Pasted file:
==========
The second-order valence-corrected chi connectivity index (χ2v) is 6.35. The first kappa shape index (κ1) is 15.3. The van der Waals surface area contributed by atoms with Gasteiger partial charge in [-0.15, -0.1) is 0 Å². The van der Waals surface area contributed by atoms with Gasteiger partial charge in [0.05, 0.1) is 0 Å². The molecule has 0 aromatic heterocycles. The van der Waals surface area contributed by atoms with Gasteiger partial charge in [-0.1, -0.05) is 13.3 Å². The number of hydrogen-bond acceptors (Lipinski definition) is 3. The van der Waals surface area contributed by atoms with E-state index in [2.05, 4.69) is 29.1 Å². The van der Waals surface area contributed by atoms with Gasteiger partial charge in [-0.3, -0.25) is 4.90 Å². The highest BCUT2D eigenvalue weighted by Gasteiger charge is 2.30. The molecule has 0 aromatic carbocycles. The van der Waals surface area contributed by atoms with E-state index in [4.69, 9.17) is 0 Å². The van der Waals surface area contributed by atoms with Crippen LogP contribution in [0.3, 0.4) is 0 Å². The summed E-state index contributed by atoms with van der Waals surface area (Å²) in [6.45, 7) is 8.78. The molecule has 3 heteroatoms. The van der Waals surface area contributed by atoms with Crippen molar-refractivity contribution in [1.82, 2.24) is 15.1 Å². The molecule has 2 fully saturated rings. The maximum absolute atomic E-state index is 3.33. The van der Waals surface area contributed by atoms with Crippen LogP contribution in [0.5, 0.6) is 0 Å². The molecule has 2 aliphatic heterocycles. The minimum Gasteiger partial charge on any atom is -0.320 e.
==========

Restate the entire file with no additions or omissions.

The second-order valence-corrected chi connectivity index (χ2v) is 6.35. The first kappa shape index (κ1) is 15.3. The van der Waals surface area contributed by atoms with Gasteiger partial charge in [-0.15, -0.1) is 0 Å². The van der Waals surface area contributed by atoms with Gasteiger partial charge in [0.05, 0.1) is 0 Å². The molecule has 0 aromatic heterocycles. The van der Waals surface area contributed by atoms with Gasteiger partial charge in [-0.1, -0.05) is 13.3 Å². The number of hydrogen-bond acceptors (Lipinski definition) is 3. The van der Waals surface area contributed by atoms with E-state index in [2.05, 4.69) is 29.1 Å². The van der Waals surface area contributed by atoms with Gasteiger partial charge in [-0.3, -0.25) is 4.90 Å². The highest BCUT2D eigenvalue weighted by Gasteiger charge is 2.30. The molecule has 0 aromatic carbocycles. The van der Waals surface area contributed by atoms with E-state index in [4.69, 9.17) is 0 Å². The van der Waals surface area contributed by atoms with Crippen LogP contribution in [0.3, 0.4) is 0 Å². The summed E-state index contributed by atoms with van der Waals surface area (Å²) in [6.45, 7) is 8.78. The molecule has 3 heteroatoms. The van der Waals surface area contributed by atoms with Crippen molar-refractivity contribution in [1.82, 2.24) is 15.1 Å². The molecule has 2 fully saturated rings. The maximum absolute atomic E-state index is 3.33. The van der Waals surface area contributed by atoms with Crippen LogP contribution in [0.5, 0.6) is 0 Å². The molecule has 2 aliphatic heterocycles. The minimum Gasteiger partial charge on any atom is -0.320 e.